Recognizing disciplinary differences and priorities, NSF's investment in research and development in undergraduate STEM education encompasses a range of approaches. These approaches include: assessment/metrics of learning and practice; education research; faculty learning through professional development; learning environments; and the use and impact of co-curricular activities that increase student motivation and persistence, both in their STEM learning and undergraduate disciplinary research.

Both individually and integrated in a range of combinations, these approaches can lead to outcomes including developing the STEM and STEM- related workforce; advancing science; broadening participation in STEM; educating a STEM-literate populace; improving K-12 STEM education through undergraduate pre-service STEM teacher preparation courses and curricula; encouraging life-long learning; and building capacity in higher education.

Proposals should clearly describe the steps they will take to design, develop, and implement promising teaching approaches, tools, resources, or models. In the Institutional and Community Transformation track, Exploration and Design projects should include a description of the participant team, the target audience, the institution(s) or community to be transformed and the actions to be taken to move toward broader implementation.

2) Institutional and Community Transformation

This track supports projects that use innovative approaches to increase substantially the widespread use of highly effective, evidence-based STEM teaching and learning, curricular, and co-curricular practices in institutions of higher education or across/within disciplinary communities. These projects may be proposed by an institution or set of institutions; alternatively, the community proposals may be submitted through professional communities, including discipline-based professional societies and networks or organizations that represent institutions of higher education.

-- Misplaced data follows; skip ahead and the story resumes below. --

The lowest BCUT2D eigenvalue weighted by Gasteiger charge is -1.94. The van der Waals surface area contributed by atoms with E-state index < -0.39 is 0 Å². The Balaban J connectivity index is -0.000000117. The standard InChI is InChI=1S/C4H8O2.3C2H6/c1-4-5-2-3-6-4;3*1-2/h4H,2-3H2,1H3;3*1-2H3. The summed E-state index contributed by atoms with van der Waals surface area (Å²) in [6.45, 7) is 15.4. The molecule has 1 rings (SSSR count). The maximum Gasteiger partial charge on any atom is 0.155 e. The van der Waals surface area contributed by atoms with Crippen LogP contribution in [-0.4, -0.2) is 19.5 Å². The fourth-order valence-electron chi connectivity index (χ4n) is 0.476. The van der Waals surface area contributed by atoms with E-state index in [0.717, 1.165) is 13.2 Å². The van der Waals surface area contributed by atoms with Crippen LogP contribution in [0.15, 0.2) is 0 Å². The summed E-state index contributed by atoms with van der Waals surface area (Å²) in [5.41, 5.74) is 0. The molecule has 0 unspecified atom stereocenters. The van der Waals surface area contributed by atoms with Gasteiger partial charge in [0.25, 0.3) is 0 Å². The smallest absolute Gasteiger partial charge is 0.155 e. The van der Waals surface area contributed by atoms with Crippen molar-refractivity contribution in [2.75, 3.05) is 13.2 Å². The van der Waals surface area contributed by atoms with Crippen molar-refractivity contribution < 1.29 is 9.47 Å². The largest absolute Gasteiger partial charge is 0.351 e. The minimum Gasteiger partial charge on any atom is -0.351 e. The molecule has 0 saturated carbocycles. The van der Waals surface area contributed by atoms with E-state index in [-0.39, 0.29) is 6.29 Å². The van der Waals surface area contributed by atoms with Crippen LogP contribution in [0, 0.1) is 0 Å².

Projects are expected to be both knowledge-based and knowledge-generating. Competitive proposals pertaining to institutional and community transformation will include a description of the theory of change that is guiding the work proposed and will test hypotheses about transforming undergraduate teaching and learning in STEM by examining the impact of deliberate processes of change.

Useful theories of change typically include a description of the problem or a plan to develop information about the problem to be addressed; the goals to be achieved by the proposed project; the processes, interventions, or strategies that will enable the proposing institution or community to meet these goals; a rationale for why these processes are likely to enable the achievement of the stated goals; and indication of how the proposer will assess whether the goals have been met. It is expected that, in presenting a theory of change, proposals will be informed by research literature and theoretical perspectives concerning change that are relevant to the goals and context presented in the proposal.